Ignaz Philipp Semmelweis was a Hungarian physician now known as an early pioneer of antiseptic procedures. Described as the “savior of mothers”, Semmelweis discovered that the incidence of puerperal fever could be drastically cut by the use of hand disinfection in obstetrical clinics. Puerperal fever was common in mid-19th-century hospitals and often fatal. Semmelweis postulated the theory of washing with chlorinated lime solutions in 1847 while working in Vienna General Hospital’s First Obstetrical Clinic, where doctors’ wards had three times the mortality of midwives’ wards.
Despite various publications of results where hand-washing reduced mortality to below 1%, Semmelweis’s observations conflicted with the established scientific and medical opinions of the time, and his ideas were rejected by the medical community. Some doctors were offended at the suggestion that they should wash their hands, and Semmelweis could offer no acceptable scientific explanation for his findings. Semmelweis’s practice earned widespread acceptance only years after his death, when Louis Pasteur confirmed the germ theory and Joseph Lister, acting on the French microbiologist’s research, practiced and operated, using hygienic methods, with great success. In 1865, Semmelweis was committed to an asylum, where he died at age 47 after being beaten by the guards, only 14 days after he was committed. (adapted from Wikipedia)
Ignaz Semmelweiss was right, but he couldn’t convince those around him, at the expense of women in the hospitals served by those who rejected his claims. Semmelweiss was eventually definitively proven right, but not before he lost his grip on sanity. Toward the end, it is said that all he could talk about was his theory on washing hands. The rejection of ideas he knew were true set him on a path of increased obsession with this one thing to the detriment of all other areas of his life. The spiral into insanity when you know the truth but can’t convince others of the truth is one I’ve witnessed before, particularly on the issue of abuse. Once someone starts into that spiral, their accusations become increasingly suspect despite their truth. In particular, I had a student who years later as an adult finally made public accusations against her father, a pastor, of long term physical and sexual abuse while growing up. At first, her allegations seemed too wild for me to believe. Her conservative Christian church rejected her when she brought these things to light and continued to embrace her father and encourage his pastoral ministry. However, her cousin and sister privately confirmed to me much later the truth of her allegations and their similar experience in her home, yet neither of them would ever confirm it publicly. Eventually, my student, then an adult, descended into such psychosis and delusion that those around her wrote off everything she said as the ramblings of a crazy woman.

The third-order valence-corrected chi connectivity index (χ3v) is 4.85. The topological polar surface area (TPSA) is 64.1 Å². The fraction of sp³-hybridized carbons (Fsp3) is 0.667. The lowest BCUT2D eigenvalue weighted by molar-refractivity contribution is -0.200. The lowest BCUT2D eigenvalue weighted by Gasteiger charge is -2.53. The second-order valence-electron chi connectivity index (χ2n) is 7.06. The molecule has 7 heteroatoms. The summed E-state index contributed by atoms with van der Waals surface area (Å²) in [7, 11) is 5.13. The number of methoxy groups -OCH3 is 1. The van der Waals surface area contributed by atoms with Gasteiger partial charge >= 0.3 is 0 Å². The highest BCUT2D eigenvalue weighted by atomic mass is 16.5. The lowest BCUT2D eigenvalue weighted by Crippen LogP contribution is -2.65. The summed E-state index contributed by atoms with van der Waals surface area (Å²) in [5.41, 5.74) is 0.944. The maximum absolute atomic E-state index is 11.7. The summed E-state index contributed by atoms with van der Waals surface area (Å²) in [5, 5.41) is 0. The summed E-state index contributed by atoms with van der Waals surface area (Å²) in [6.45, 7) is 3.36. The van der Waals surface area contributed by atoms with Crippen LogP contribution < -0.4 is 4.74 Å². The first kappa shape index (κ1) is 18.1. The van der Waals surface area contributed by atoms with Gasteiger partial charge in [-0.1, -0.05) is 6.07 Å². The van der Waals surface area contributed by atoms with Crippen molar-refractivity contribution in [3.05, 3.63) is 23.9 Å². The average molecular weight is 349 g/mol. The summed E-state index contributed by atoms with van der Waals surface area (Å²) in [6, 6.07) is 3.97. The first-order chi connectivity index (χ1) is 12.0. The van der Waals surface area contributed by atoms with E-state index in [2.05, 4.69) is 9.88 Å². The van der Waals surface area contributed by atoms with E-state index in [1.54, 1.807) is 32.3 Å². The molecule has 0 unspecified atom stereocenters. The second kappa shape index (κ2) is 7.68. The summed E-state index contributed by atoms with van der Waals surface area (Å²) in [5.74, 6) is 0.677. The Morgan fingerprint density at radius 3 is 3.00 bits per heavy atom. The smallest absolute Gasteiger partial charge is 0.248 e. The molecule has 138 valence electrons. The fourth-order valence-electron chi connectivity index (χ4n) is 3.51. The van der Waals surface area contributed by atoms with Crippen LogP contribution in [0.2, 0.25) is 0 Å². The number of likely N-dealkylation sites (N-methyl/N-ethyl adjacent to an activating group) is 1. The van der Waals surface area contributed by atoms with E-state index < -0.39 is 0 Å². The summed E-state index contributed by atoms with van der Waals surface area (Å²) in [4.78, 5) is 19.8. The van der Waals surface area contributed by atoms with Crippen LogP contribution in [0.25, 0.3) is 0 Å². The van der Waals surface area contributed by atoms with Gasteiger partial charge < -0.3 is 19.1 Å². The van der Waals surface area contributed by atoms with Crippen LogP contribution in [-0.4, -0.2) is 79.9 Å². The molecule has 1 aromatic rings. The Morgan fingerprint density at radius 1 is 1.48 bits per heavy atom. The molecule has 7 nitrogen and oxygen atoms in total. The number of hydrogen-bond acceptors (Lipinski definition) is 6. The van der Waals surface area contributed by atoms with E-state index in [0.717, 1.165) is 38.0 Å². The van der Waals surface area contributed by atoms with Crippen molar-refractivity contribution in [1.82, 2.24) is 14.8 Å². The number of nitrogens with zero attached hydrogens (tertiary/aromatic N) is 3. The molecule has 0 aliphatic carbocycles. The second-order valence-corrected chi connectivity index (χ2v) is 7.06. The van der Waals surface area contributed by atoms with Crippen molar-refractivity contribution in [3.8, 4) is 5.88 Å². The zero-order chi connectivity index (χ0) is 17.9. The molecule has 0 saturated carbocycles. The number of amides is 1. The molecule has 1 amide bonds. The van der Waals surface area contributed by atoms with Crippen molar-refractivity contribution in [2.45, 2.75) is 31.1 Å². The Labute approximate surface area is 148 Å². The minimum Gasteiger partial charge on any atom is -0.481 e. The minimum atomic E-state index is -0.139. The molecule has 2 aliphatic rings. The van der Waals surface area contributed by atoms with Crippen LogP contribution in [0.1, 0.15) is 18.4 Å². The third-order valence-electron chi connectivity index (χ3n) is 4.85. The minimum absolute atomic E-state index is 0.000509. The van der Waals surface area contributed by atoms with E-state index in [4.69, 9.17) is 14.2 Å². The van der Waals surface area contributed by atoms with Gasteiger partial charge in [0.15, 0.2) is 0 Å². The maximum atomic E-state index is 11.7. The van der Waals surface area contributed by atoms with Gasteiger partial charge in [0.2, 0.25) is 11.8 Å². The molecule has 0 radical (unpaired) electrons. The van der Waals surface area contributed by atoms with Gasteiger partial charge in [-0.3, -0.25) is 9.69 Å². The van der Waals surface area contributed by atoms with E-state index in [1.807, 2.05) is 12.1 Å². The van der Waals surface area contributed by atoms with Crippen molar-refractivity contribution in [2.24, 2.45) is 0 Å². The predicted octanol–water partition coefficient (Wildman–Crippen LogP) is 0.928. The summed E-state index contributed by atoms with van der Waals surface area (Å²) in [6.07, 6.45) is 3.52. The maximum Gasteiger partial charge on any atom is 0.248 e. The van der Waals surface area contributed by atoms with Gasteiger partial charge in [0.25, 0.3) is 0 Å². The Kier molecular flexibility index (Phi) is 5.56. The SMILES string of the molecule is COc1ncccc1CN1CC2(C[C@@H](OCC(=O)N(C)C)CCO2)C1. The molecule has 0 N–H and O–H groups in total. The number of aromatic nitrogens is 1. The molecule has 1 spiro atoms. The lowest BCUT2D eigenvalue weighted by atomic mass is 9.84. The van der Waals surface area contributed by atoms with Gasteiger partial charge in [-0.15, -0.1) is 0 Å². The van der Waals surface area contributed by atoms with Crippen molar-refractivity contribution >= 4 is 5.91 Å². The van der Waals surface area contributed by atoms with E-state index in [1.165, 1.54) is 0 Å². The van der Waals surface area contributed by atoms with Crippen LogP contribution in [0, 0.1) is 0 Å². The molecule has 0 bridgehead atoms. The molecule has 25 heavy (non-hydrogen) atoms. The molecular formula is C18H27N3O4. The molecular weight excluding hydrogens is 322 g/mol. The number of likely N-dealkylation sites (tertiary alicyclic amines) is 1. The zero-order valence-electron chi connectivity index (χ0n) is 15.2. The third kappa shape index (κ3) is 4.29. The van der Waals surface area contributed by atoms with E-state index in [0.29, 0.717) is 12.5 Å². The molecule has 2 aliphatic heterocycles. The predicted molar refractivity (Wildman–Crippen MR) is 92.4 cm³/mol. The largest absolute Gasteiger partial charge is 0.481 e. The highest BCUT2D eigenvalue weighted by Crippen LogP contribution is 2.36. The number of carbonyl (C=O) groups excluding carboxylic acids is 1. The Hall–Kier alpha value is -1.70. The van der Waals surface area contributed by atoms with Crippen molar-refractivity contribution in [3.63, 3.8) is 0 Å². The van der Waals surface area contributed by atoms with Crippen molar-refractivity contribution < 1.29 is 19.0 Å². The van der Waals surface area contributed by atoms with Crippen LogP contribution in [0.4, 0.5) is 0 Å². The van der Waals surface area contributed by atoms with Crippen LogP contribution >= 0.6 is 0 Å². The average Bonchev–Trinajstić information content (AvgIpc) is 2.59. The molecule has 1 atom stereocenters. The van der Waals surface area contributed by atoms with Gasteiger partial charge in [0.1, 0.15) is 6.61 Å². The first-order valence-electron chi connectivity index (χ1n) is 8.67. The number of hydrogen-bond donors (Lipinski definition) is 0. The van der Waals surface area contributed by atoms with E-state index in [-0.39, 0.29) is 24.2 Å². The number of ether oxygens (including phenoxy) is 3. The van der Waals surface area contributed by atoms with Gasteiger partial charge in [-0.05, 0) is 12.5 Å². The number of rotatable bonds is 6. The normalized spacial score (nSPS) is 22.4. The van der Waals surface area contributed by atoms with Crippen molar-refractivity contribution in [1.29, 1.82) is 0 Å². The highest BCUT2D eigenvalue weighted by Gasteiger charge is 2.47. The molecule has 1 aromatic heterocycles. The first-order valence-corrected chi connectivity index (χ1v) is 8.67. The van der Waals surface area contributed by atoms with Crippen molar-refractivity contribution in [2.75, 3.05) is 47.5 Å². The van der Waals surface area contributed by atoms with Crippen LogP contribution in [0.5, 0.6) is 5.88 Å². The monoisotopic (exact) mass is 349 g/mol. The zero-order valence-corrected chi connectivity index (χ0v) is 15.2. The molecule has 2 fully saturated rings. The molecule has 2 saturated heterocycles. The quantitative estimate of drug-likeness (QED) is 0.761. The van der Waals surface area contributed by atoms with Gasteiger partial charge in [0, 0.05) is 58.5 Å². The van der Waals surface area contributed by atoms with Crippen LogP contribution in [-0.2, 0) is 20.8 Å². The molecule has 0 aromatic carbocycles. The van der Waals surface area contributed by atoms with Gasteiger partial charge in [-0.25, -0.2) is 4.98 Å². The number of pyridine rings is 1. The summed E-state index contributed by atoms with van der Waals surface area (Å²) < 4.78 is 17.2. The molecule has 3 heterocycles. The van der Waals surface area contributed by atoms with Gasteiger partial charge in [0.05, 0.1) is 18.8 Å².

I’ve read much of late encouraging believers not to give into bitterness or anger when their concerns about abuse are dismissed. I have been tempted to give into bitterness and anger personally, and my particular experiences in past churches are not nearly as serious as others have experienced. I draw on the sovereignty of God to comfort me, also reminding myself that it is ultimately His job to purify His Church of abuse within its borders. Yet we can not separate our need to self-regulate to not sin in the midst of injustice with the equally important command to stop injustice. While we must not descend into a bitter rage ourselves, God also commands that we not put stumblingblocks in front of others that contribute to them descending into their own. As much as we should not fornicate, murder, cheat someone out of money, or allow a child to starve to death on our doorstep, we must be committed to ending injustice against abuse victims. Scripture doesn’t give us any wiggle room on this.